Our holiday gift to you: 10 tips to improve restaurant loss prevention

Every QSR operator wants to reduce employee theft and loss across their operation, but finding the time, or even knowing where to start, is a real challenge.

That’s why we’ve wrapped up an early holiday gift for you—10 tips for holiday loss prevention, which you can implement today for increased revenue and margins.

Watch this OpsWise video for easy-to-implement loss prevention strategies that will reduce loss, improve efficiencies, and save you money.

The holiday season is fast approaching, and for Q-S-Rs, and businesses in general, that means more instances of robbery, loss, and internal theft than at any other time of year.

Refining your team’s loss prevention routines will keep your employees safe, and your assets secure.
Here are 10 steps you can take now to create or enhance your organization’s loss prevention culture during the holiday season, and beyond.

1) Deck your halls with ample lighting

Check your exterior lighting and lighting schedules. Keep employees safe by allowing them to enter and exit the building in a fully-lit parking lot. If you are a drive-thru-only operation with hours into late night and early morning, keep the dining room lights on until exiting the building.

2) Make sure no one outside is stirring, not even a mouse

Ensure your security system is functioning properly including door locks, alarm systems, panic buttons if equipped, and surveillance system. And remember, don’t share alarm codes.

3) Look out for any Grinches before and after shifts

Ensure your team follows your brand or company’s procedures for entering the building before open and exiting after close. And, coach them to be aware of – and report – any suspicious activity to the authorities.

4) Be visible!

Coach employees to remain in customer view at all times, during both customer service tasks and non-peak rush activities. Staying visible helps staff monitor and reduce suspicious customer activity.

5) Check your policy list, twice

Follow your brand’s back door policy, and keep your team safe!

6) Revisit your store’s cash handling best practices

Review your brand or company cash policies with your team; highlights should include:
a) Try to Limit the amount of cash-in-drawer, by making frequent drawer skims and drops into drop boxes. Then take your cash to your Smart Safe or Time-Delay safe – if you have one

b) Reduce, even eliminate the acceptance of counterfeit bills: review the policy with all cashiers for accepting fifty and hundred dollar bills. The manager in charge should approve these bills and feed them into the Smart Safe bill readers before serving the guest. If the bill readers do not accept the bill, request another form of payment from the guest.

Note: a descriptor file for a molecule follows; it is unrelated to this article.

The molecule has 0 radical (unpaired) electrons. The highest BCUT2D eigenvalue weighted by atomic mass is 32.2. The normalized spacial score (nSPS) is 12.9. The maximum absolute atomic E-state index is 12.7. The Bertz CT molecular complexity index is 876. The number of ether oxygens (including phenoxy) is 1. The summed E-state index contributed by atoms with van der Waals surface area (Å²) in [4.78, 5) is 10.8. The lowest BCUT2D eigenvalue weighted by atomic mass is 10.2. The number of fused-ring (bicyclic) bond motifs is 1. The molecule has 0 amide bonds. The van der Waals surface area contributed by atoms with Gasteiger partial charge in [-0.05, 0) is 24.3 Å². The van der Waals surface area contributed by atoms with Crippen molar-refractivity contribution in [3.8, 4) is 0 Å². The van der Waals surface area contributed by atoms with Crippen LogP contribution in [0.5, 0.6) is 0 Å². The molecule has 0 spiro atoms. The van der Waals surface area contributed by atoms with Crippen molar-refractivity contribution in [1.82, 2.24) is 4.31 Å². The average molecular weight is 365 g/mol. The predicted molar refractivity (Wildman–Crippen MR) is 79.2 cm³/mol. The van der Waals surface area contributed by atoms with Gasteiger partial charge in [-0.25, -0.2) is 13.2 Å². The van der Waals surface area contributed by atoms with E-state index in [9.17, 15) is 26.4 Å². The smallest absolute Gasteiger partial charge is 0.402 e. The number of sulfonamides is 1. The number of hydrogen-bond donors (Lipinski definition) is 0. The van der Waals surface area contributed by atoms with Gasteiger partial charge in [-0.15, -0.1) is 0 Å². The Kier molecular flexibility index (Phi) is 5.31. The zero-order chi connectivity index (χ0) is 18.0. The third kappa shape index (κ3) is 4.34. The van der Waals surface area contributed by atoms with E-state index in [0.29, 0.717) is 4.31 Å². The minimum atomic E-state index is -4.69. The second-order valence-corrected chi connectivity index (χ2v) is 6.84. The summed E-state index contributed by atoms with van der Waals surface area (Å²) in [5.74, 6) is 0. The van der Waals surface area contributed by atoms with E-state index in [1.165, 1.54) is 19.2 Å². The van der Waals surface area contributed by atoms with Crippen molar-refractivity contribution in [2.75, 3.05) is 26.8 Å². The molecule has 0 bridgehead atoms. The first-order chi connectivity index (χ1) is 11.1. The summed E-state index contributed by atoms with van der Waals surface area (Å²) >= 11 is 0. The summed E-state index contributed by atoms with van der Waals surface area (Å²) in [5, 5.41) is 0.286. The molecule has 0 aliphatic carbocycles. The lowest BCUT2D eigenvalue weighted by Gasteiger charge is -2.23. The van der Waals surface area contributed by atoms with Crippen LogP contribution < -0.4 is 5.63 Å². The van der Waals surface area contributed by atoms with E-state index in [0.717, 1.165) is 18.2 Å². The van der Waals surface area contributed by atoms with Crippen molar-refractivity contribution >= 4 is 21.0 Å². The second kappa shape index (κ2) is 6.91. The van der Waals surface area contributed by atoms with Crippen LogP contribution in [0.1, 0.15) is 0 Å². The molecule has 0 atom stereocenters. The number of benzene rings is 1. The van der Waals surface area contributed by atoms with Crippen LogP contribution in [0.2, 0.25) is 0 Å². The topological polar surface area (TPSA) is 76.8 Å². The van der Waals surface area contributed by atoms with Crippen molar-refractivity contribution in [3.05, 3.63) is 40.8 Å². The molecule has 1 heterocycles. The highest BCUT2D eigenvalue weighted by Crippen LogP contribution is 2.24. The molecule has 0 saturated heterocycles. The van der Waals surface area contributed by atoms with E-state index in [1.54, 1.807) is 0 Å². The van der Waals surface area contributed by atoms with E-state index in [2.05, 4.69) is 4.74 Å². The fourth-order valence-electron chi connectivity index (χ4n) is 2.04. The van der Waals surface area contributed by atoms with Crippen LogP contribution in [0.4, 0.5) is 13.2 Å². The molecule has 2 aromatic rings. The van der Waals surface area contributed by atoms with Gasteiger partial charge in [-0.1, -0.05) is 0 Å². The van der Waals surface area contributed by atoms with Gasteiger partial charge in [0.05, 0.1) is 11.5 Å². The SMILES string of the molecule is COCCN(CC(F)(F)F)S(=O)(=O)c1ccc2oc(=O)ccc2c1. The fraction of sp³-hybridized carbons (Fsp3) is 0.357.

c) In the absence of a Smart Safe, use counterfeit marking pens to verify genuine legal tender. This is especially important with the increased activity in counterfeit twenty-dollar bills.

d) If your team is making daily bank runs with cash deposits, review your policies and follow up to ensure they’re followed.

7) Regularly switch your system codes

Prevent fraudulent use of a manager’s P-O-S passcodes. Change your register passcodes frequently – even daily, if possible – as a best practice.

8) Work with cashiers to close out drawers

Review cashier shift close tapes for deletions, voids, over rings and refunds, and discounts. Follow up on all the metrics and make sure your documentation is in place for all discounts and refunds before the cashier leaves their shift.

9) Keep employees off the naughty list

Web-based loss prevention tools are great for monitoring your P-O-S metrics, and employee behavior, and identifying and reducing the risk of theft. Let your team know you’re monitoring their performance. If you have a web-based tool, now is the time for you and your team to brush up on your knowledge and usage.

10) Guard against gift card fraud

If your brand or store sells gift cards, protect yourself from credit card chargebacks and fraud by drafting a policy to set limits for gift cards sold on credit card purchases. For example, credit card purchases for gift cards should be limited to one 50-dollar gift card purchase per guest or group of guests. And be sure to educate your cashiers on your policy.

There you have it! 10 steps you can take this holiday season to improve your team’s routines and the loss prevention culture in your restaurant, protecting your people and your assets along the way.

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